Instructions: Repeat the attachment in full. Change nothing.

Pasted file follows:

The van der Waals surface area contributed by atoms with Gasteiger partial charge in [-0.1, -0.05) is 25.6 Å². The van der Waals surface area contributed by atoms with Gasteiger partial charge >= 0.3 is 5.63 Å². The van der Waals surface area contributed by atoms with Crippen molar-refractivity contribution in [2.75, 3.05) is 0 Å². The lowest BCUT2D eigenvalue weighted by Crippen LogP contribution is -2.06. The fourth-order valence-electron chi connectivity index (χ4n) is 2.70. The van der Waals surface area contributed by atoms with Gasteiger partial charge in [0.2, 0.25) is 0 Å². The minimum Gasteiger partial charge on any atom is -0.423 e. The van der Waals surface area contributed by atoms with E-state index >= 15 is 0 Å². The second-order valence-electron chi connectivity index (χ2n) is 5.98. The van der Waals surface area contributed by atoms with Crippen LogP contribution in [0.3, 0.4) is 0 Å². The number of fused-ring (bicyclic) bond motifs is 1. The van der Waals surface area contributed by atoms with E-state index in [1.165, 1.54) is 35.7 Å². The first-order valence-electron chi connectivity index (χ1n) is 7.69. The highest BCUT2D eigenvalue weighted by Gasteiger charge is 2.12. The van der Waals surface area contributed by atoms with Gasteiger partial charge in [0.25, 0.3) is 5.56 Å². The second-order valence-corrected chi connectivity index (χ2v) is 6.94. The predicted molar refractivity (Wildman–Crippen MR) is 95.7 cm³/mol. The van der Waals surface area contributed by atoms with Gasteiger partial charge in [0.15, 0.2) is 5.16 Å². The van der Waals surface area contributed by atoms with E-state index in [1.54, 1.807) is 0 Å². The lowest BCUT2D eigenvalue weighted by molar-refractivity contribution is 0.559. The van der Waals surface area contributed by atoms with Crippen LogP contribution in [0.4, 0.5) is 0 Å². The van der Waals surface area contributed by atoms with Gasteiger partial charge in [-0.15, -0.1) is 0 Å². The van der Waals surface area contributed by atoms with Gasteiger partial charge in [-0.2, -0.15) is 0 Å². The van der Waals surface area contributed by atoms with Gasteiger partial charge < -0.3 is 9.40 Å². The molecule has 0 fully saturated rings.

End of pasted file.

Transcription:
The van der Waals surface area contributed by atoms with Gasteiger partial charge in [-0.1, -0.05) is 25.6 Å². The van der Waals surface area contributed by atoms with Gasteiger partial charge >= 0.3 is 5.63 Å². The van der Waals surface area contributed by atoms with Crippen molar-refractivity contribution in [2.75, 3.05) is 0 Å². The lowest BCUT2D eigenvalue weighted by Crippen LogP contribution is -2.06. The fourth-order valence-electron chi connectivity index (χ4n) is 2.70. The van der Waals surface area contributed by atoms with Gasteiger partial charge in [0.2, 0.25) is 0 Å². The minimum Gasteiger partial charge on any atom is -0.423 e. The van der Waals surface area contributed by atoms with E-state index >= 15 is 0 Å². The second-order valence-electron chi connectivity index (χ2n) is 5.98. The van der Waals surface area contributed by atoms with Crippen LogP contribution in [0.3, 0.4) is 0 Å². The number of fused-ring (bicyclic) bond motifs is 1. The van der Waals surface area contributed by atoms with E-state index in [1.165, 1.54) is 35.7 Å². The first-order valence-electron chi connectivity index (χ1n) is 7.69. The highest BCUT2D eigenvalue weighted by Gasteiger charge is 2.12. The van der Waals surface area contributed by atoms with Gasteiger partial charge in [0.25, 0.3) is 5.56 Å². The second-order valence-corrected chi connectivity index (χ2v) is 6.94. The predicted molar refractivity (Wildman–Crippen MR) is 95.7 cm³/mol. The van der Waals surface area contributed by atoms with Gasteiger partial charge in [0.15, 0.2) is 5.16 Å². The van der Waals surface area contributed by atoms with E-state index in [1.54, 1.807) is 0 Å². The lowest BCUT2D eigenvalue weighted by molar-refractivity contribution is 0.559. The van der Waals surface area contributed by atoms with Crippen LogP contribution in [0.4, 0.5) is 0 Å². The van der Waals surface area contributed by atoms with Gasteiger partial charge in [-0.15, -0.1) is 0 Å². The van der Waals surface area contributed by atoms with Gasteiger partial charge in [-0.2, -0.15) is 0 Å². The van der Waals surface area contributed by atoms with Gasteiger partial charge < -0.3 is 9.40 Å². The molecule has 0 fully saturated rings.